SACRAMENTO — California senators passed Governor Jerry Brown’s initiative to curb greenhouse gases Monday night, sending the measure to the state Assembly.

A final vote on whether to extend for another decade California’s cap-and-trade program has global implications as the largest US state moves to be a leader in reducing carbon emissions and President Trump pulls back from fighting global warming.

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Brown portrays the plan as essential for the survival of civilization, but critics say it fails to aggressively combat pollution. It is one of his highest priorities as he nears the end of his fourth term, but he has struggled to line up the support he needs from two-thirds of lawmakers.

The program ends in 2020 if lawmakers don’t renew it. The Senate backed it 28-12.

In the Assembly, 54 votes are needed to pass it, but Democrats had only 53 members present. That makes Republican support essential.

But the governor’s plan has mobilized intense opposition from conservatives, who say it will raise costs in an already expensive state, as well as from liberals, who say it’s too timid for progressive California.

Brown sounded an apocalyptic tone in a rare personal appeal before a Senate committee last week, saying that failing to pass the extension would lead to fires, disease, and mass migration, not to mention higher prices for food and gasoline.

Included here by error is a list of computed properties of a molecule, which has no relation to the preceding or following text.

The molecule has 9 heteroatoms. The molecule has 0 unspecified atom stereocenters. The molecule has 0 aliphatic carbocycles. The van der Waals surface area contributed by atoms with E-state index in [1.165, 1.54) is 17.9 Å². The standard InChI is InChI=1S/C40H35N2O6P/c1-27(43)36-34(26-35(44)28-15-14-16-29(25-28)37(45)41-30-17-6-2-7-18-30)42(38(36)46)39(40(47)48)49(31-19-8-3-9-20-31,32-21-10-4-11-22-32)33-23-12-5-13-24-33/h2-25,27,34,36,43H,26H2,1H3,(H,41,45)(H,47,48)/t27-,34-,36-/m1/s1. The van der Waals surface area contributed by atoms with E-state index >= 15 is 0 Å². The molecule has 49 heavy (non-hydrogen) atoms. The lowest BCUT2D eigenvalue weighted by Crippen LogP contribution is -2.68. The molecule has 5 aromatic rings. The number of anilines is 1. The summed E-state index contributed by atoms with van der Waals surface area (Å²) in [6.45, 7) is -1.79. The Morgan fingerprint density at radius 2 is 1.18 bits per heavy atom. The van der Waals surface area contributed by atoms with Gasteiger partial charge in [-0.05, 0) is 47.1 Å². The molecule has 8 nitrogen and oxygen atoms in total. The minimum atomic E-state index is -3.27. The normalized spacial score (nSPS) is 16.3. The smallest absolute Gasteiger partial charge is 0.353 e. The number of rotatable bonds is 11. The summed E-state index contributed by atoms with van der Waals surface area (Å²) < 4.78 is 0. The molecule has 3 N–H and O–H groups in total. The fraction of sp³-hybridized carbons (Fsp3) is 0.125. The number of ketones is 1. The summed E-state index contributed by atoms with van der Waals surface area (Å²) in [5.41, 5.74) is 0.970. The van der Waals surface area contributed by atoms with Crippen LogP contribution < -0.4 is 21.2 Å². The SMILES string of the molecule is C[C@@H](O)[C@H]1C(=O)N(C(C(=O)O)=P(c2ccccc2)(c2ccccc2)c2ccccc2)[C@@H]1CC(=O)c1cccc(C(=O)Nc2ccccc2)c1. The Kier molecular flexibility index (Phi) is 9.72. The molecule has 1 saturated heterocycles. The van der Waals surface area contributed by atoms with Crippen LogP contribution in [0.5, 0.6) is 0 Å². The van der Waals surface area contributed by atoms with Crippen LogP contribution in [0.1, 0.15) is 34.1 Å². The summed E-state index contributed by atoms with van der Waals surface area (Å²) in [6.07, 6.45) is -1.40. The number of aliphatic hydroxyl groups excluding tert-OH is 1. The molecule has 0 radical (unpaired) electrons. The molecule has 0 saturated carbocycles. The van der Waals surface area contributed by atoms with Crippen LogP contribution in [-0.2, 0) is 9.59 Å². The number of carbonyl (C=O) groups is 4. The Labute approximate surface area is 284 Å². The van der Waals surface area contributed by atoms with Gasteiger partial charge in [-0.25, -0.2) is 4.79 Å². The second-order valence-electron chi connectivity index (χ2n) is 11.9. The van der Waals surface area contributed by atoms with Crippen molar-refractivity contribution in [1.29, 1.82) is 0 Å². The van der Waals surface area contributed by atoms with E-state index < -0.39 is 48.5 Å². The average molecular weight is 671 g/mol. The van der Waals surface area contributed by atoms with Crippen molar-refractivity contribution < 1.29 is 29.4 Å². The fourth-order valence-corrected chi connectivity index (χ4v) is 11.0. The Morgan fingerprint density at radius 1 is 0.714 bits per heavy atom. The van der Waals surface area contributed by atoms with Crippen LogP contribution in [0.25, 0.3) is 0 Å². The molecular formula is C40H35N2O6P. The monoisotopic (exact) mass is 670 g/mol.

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Environmental groups and business interests echo Brown’s refrain that cap-and-trade is the most affordable way to meet the state’s climate goals.

Cap-and-trade puts a limit on carbon emissions and requires polluters to obtain permits to release greenhouse gases. Some permits, or allowances, are given away; others are auctioned, generating billions of dollars for the state.

Lawmakers are considering a two-measure package, one to renew cap-and-trade through 2030 and another aimed at improving local air quality.

Republicans introduced a plan to require a one-time supermajority vote to spend revenue from cap-and-trade pollution permits collected after 2023, which could give the party more of a voice in the future.

State law requires California to reduce greenhouse gas emissions 40 percent from 1990 levels by 2030 — among the most aggressive mandates for carbon reduction in the world.

Without cap-and-trade, regulators will be forced to enact restrictions on polluters that would be burdensome for businesses and more expensive for consumers, Brown said.

The legislation shows the division between environmentalists who focus on reducing global carbon emissions and advocates who work locally. The latter group says cap-and- trade lets polluters keep fouling the air around big sources of pollution, like refineries.

Some advocates object to concessions Brown made to the oil industry and other polluters in a bid to win support from Republicans and moderate Democrats. And some lawmakers question why Brown urgently wants to extend a program that doesn’t expire for another 2½ years. Brown says extending it now would give businesses the certainty they need to plan.

Brown made a trip to China last month, plans to attend a climate summit in Germany in November, and will host a climate conference next year in San Francisco.

Environmental critics of Brown’s plan called on Democrats to craft a more liberal alternative. They said Brown’s plan is too friendly to the oil industry and is not aggressive enough to save the planet from climate change.